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Jewish Heritage: The Oral Histories - Cuba Family Archives


INTERVIEWER:       SANDRA BERMAN                        

DATE:                      JANUARY 28, 2009



Transcript (PDF)


Janet’s grandfather came from Lithuania to New York in the 1880’s and became a peddler.  After he and Janet’s grandmother had one or two children, they moved south because of better economic opportunities.  After living in Knoxville, Tennessee, they moved to Birmingham, Alabama, again due to better economic opportunities.  Her grandfather’s three brothers later followed and settled in Birmingham.  His sister stayed in the New York area.  The brothers started a range of businesses, including a pawn shop that grew into a sporting goods store, a jewelry store, a clothing store, and a pharmacy. 

Janet’s father, Saul Goldstein, was born in Birmingham in 1906.  He was the youngest of five children, that included a brother as the oldest and three sisters.  Her mother was from Michigan.  Saul was an English major at Columbia University in New York and ultimately became a Certified Public Accountant.  Her mother was an active volunteer in Hadassah and worked professionally as a copywriter for several companies.  Janet also was an English major, and later in life she returned to school to complete her bachelor’s degree and earn a master’s degree in accounting. 

Throughout Janet’s youth, she was active in Jewish life, through Hebrew school and Sunday school, the synagogue and community youth groups, and activities at the Jewish Community Center.  In addition to their religious life, they were a strong Zionist family.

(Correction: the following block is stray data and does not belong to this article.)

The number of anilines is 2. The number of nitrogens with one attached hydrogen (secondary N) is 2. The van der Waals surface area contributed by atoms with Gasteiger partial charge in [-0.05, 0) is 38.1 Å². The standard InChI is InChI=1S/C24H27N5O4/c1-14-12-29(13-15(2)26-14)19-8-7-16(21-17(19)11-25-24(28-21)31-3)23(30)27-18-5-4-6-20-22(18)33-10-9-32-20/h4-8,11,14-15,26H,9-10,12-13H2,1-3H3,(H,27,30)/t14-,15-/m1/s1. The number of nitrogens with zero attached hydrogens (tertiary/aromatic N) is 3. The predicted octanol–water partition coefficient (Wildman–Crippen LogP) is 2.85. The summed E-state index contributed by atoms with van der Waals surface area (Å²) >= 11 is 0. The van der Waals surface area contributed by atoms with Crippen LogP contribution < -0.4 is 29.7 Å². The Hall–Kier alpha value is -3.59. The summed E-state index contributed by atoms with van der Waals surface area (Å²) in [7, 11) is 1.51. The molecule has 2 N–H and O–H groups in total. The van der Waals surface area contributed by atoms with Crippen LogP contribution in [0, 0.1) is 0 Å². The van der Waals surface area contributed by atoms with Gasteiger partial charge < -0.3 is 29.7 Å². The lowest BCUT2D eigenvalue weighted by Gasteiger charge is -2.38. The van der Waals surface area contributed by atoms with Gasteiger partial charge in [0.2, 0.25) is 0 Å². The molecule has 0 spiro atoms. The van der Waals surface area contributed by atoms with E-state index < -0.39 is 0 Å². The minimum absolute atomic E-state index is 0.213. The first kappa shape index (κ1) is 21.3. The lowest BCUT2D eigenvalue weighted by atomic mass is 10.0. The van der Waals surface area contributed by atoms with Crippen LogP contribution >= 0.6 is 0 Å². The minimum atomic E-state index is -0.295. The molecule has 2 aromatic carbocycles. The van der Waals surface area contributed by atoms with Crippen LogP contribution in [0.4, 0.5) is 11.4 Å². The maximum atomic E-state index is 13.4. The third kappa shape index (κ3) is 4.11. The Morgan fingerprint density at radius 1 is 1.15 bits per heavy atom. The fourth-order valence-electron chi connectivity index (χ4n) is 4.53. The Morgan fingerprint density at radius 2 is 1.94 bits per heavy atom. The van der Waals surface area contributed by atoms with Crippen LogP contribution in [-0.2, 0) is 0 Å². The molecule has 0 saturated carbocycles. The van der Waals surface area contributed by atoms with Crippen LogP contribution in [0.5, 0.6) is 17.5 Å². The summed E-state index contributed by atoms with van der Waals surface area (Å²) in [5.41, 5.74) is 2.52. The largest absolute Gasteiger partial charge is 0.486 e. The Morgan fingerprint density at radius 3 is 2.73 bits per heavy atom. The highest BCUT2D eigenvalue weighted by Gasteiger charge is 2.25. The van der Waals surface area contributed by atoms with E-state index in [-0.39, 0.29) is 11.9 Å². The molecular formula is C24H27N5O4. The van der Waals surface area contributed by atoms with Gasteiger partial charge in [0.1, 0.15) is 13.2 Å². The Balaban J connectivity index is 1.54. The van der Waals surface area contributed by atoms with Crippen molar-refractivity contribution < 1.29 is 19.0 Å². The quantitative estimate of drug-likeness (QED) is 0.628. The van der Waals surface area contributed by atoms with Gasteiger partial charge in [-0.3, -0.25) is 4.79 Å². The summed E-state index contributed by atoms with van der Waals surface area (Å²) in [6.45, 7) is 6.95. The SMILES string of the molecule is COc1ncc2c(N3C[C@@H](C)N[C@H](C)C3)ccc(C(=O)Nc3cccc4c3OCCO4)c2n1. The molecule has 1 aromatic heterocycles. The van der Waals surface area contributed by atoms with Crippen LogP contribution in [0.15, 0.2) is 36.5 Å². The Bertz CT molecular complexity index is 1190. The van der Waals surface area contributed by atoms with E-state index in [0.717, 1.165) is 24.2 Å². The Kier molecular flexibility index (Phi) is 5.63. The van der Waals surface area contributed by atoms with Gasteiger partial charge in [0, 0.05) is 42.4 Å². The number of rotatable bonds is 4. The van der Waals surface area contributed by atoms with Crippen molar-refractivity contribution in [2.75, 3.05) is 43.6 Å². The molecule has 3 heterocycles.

Although segregation was accepted, Janet’s family members set examples of how to treat black people fairly and kindly on a personal level.  They considered their black domestic help to be part of their family. 

Janet’s fondest memories of growing up in Birminham are two-fold.  In their home, her fondest memories are of the family dinner table, because they laughed all the time.  Outside the home, her fondest memories are from the synagogue, Temple Beth-Or. 

Scope of Interview

Janet describes how her paternal grandparents ended up in Birmingham, Alabama, followed by her grandfather’s three brothers.  She recalls the various businesses that they started, including a pawn shop that grew into a sporting goods stores, a jewelry store, a clothing store, and a pharmacy. 

Janet recounts her parents’ professions.  Her father earned a master’s degree in English but ultimately became a Certified Public Accountant.  Her mother was a copywriter and was also very active as a volunteer with Jewish organizations, including Hadassah and B’nai B’rith. 

Janet speaks about some of her experiences during the Civil Rights Movement.  While segregation had been commonly accepted as the way it was, her parents and other family members participated in the movement by setting examples of to how to treat and respect blacks both publicly and privately.  Janet recalls that they had black domestic help, which they considered to be part of the family.

Janet described how important her synagogue and Jewish life was growing up.  She had a strong Jewish background, and her activities revolved around Hebrew school and Sunday school, Shabbat services, Jewish youth groups, and social activities at the synagogue and Jewish Community Center. 

Although Janet lived away from Birmingham for a short time when she was in college and for a few years that, she was happy to return to the Birmingham.  She fondly recalls what it was like to live in a community where she not only had family but where she could frequently run into people she knew, including people she grew up with.  She reflects on her family life growing up and the important role that the synagogue played in her formative years.

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